Anthony Chandler heads Upper Canada College’s Middle Division English department. But when he’s not laying the groundwork to produce the next Stephen Leacock or Robertson Davies, it’s quite possible you’ll find him laying out opponents in Brazilian jiujitsu.
“As a teenager I had taken classes in judo and karate, and as an adult I tried out tai chi, but none of those activities really engaged me in a meaningful way,” says Chandler. “I wanted to be Bruce Lee, a ninja and a Shaolin monk all rolled into one; clearly, none of those childhood dreams came to early fruition.
“Two years ago I suffered a minor back injury from lifting up my dog who had just been sprayed by a skunk. In the same week my wife and I discovered that we were going to have a little baby. At the age of 43, I decided that I needed to visit a nearby chiropractor and a new activity to loosen up my hip muscles. My tattoo artist highly recommended that I try BJJ. I started two years ago and have been working hard ever since.”
Chandler normally trains from two to five hours a week and, because he loves to travel when he’s not teaching, has been able to train at some of the world’s great academies in San Francisco, San Jose, Maui, Denver, Prince Edward Island and Barcelona as well as at home in Toronto.
“I can travel to any part of the world and find a gym with a group of like-minded practitioners who welcome me as one of their own,” he says.
“I am currently at class 170 in my jiujitsu journey. Unlike other martial art forms, the promotion process is terribly slow. After two years I have received the fourth stripe on my white belt, which means I am close to receiving my blue belt. A black belt can easily take over 15 years to accomplish.”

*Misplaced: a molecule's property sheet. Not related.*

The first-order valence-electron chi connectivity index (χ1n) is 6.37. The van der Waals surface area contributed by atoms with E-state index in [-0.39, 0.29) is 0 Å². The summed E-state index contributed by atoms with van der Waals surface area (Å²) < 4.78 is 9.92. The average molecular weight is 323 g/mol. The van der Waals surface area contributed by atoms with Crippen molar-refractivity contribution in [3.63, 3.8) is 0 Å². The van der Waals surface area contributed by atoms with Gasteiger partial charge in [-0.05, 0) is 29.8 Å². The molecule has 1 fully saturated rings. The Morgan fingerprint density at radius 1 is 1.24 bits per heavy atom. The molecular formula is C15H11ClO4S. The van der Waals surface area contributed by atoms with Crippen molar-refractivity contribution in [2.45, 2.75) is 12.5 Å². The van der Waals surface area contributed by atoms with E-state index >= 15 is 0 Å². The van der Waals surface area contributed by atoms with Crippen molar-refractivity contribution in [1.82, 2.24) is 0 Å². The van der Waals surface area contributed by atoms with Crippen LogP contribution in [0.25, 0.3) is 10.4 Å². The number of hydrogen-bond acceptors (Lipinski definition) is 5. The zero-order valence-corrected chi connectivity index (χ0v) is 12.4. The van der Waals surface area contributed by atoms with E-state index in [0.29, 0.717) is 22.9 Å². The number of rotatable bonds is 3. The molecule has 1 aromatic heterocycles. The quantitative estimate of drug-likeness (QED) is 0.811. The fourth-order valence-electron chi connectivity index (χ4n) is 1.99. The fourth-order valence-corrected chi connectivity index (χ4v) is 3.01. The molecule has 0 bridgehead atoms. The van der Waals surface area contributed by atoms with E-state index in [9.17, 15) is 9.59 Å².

Chandler entered three tournaments last year and earned two bronze medals and one silver medal, but he finds preparing for these competitions to be stressful. He also doesn’t think winning a medal is worth becoming injured or showing up to work with a black eye and has decided he’s pursued that aspect of the sport about as far as he wants to.
Even so, Chandler suffered a level three tear in his abductor muscles last year and tore multiple areas of his rotator cuff two months ago. He was just able to return full-time to the mats last week.
“Jiujitsu is a pretty rough sport,” says Chandler. “We spar on a nightly basis for as long as an hour or two at a time with fully resisting partners.
“Given my age, height and abilities, I tend to end up rolling with younger opponents (by about 20 years) who are much taller (often by as much as a foot) and who are heavier (by as much as 50 pounds).”
Part of the challenge is that Chandler belonged to a no gi gym. No gi styles forego the traditional Japanese-style kimono in favour of compression spandex and shorts, which makes the game more athletic, fast and easy to become injured against larger opponents.
“I am visiting five local gi-based gyms in the Toronto area to focus on the more technical, slower aspects of the art for now,” says Chandler.
“It will probably slow down my promotion to a blue belt, but injuries are not good for being able to stay healthy on the mats. Every step is a part of the path.”